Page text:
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Latitude: 51.5979 / 51°35'52"N
Longitude: -4.1213 / 4°7'16"W
OS Eastings: 253168
OS Northings: 190921
OS Grid: SS531909
Mapcode National: GBR GT.Z706
Mapcode Global: VH4KD.J32B
Entry Name: Tooth Cave, Llethrid
Scheduled Date: 17 December 1961
Source ID: 3743
Cadw Legacy ID: GM284
Schedule Class: Monument
County: Swansea (Abertawe)
Community: Ilston (Llanddinol)
Traditional County: Glamorgan
The monument consists of a cave containing archaeological deposits that can date from as early as the Palaeolithic period. A cave may have been used for occupation, storage, burial, refuse, or as a temporary shelter.
Tooth Cave is located on the eastern side of the valley that is to the south of Llethrid. The present west facing entrance is approximately 4m above the valley floor at the base of a 5m high limestone quarry face. The cave is 1.4m high, 2m wide and 5m long. In the 1960s the glacial blocking at the inner end of the entrance passage was penetrated, revealing a further passage measuring 5.0m long, which led to a previously undiscovered cave system. The first chamber is reached by a 3m drop from the entrance passage and measures 9m in height, 6m in width and is 10m long. Excavations uncovered the remains of eight individuals. Finds included stone and flint tools, flint flakes and Bronze Age pottery.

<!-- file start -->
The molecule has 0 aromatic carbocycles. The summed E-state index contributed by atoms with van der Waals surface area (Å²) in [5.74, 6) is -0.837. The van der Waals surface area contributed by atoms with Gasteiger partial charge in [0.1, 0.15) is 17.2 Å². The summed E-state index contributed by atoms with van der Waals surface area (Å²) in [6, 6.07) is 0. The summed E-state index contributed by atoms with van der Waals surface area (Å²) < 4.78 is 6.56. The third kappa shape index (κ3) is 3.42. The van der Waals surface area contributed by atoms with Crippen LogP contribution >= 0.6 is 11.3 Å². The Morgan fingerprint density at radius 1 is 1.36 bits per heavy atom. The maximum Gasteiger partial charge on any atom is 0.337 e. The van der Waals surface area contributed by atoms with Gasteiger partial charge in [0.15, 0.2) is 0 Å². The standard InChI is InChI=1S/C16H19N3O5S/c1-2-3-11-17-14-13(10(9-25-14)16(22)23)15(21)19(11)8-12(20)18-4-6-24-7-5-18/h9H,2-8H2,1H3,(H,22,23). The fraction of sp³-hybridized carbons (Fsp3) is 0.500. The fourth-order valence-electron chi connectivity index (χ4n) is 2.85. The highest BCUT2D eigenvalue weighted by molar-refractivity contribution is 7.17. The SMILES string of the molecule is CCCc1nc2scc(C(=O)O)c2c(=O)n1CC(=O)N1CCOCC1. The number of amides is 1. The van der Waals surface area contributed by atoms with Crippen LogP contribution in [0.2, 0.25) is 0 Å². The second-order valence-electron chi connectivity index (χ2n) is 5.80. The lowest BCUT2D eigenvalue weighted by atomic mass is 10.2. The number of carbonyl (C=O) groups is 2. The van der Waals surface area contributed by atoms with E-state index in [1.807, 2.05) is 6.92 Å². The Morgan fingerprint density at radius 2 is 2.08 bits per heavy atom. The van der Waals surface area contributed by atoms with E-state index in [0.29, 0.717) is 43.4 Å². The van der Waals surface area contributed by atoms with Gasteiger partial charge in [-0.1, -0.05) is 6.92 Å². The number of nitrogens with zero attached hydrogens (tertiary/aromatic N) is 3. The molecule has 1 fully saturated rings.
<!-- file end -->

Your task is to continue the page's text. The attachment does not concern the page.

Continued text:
The monument is of national importance for its potential to enhance our knowledge of prehistoric settlement, ritual and funerary practices. It retains significant archaeological potential, with a strong probability of the presence of associated archaeological features and deposits.
The scheduled area comprises the remains described and areas around them within which related evidence may be expected to survive.
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